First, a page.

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Absolutism or Despotism?

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Catherine the Great

Catherine’s reign (1762-1796) was one of the most  remarkable in Russian history. It has often been seen as an important complement to Peter’s period, as an age in which Absolutism established  by her  great predecessor was  tempered by Enlightenment. In the eloquent phrase of a contemporary poet  Michael Kheraskov:  

          Peter gave Russians a body,
          Catherine gave them a soul.

This sentiment would be reiterated by many, including the famous literary critic Vissarion Belinsky who, in 1841, remarked: ‘Peter had awakened Russia from apathetic sleep, but it was Catherine who breathed life into her’.  

Indeed, Peter’s approach to the task of Europeanization was one of the hard-headed pragmatism. The major Western influences that stimulated his reform efforts were mainly the scientific movement and the rationalism of the late seventeenth century.  He used Western  ideas and techniques to create a powerful empire and to augment the autocratic prerogative of the tsar. In contrast, Catherine’s emphasis was more on the intellectual. She was more receptive to the somewhat more refined arguments of the eighteenth century philosophes and political thinkers. Despite this distinction in the sort of Western influences affecting the two reigns, there was more than a little continuity between them and between the problems that the two great rulers had to contend with.

Prior to her appearance on the Russian scene, Catherine was an obscure German princess known by the name of Sophia Augusta. She was born in 1729 and, when she was about 15 years old, came to Russia to marry the  heir of the Russian throne. With her conversion to Orthodoxy she took the name of Catherine. In 1762 she secured the Russian throne through a coup d’état against her husband, Peter III.

By the time of her accession to the throne Catherine was well versed in the contemporary achievements of the European philosophical, political and economic thought. She corresponded with Voltaire and most of the other great men of the age, and her letters show her to be well-informed and lively if not profound. She had also some definite ideas of her own of what needed to be done to ensure the well-being of the state. By absorbing contemporary political theories and adding her own understanding of Russia’s problems to them, Catherine had arrived at a political program, which informed her domestic policies to the end her reign. The ideological base of this program was the principles of the Enlightenment. For this reason, the period in Russian history associated with Catherine’s reign is often referred to as  ‘enlightened absolutism’.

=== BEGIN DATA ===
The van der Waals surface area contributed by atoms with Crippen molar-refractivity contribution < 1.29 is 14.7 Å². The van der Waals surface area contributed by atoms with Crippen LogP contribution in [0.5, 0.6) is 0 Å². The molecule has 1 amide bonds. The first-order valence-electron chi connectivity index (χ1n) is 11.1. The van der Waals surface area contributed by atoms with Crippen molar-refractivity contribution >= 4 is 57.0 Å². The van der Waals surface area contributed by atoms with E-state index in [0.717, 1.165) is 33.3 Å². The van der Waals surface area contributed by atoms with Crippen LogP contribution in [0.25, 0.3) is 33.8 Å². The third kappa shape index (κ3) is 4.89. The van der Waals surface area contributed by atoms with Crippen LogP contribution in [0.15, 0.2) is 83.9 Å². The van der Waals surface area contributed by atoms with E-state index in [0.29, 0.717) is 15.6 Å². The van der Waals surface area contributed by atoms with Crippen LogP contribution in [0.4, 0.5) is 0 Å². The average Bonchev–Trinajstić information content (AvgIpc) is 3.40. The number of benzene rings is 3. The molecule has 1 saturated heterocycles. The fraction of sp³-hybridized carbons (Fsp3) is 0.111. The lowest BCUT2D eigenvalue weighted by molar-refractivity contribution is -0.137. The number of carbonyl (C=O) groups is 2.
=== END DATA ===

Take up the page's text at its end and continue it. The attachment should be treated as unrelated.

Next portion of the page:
The eighteenth century is famous as the age of European absolute monarchy.  The term  ‘enlightened absolutism’ is usually applied to several decades of European history that preceded the French revolution of 1789.  The monarchs regarded as ‘enlightened’ were, first of all, Frederick the Great of Prussia, Joseph II of Austria, Charles III of  Spain and Catherine the Great of Russia. It is believed that these  sovereigns used their absolute prerogatives to implement reforms based on the ideas of  the Enlightenment. 

By  that time, the European political thought had come to a new understanding of the role of the monarch and his relationship with his subjects. Increasingly the monarch was seen as a first servant of state, as a caring head of society. Not all analysts are convinced, however, that the concept of ‘enlightened absolutism’ is applicable to Catherine’s Russia. Some prefer to speak of ‘enlightened despotism’ instead.  The question that is often asked is whether indeed Catherine was an enlightened despot.

For many commentators the ideals of the Enlightenment  espoused by Catherine appear to be incompatible with the reality of serfdom in Russia of the second half of the eighteenth century. They suspect that all her talk about Enlightenment and the liberal phraseology of her correspondence with Voltaire was nothing but a smoke screen which the empress  used to conceal her vanity, lust for power and her own rather reactionary views. However, in recent decades this  rather unflattering perception of Catherine has been yielding ground to a more positive view, according to which Catherine did, indeed, sincerely aspire to imprint an enlightened stamp on her autocratic rule and even partially succeed.

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Catherine the Great

 

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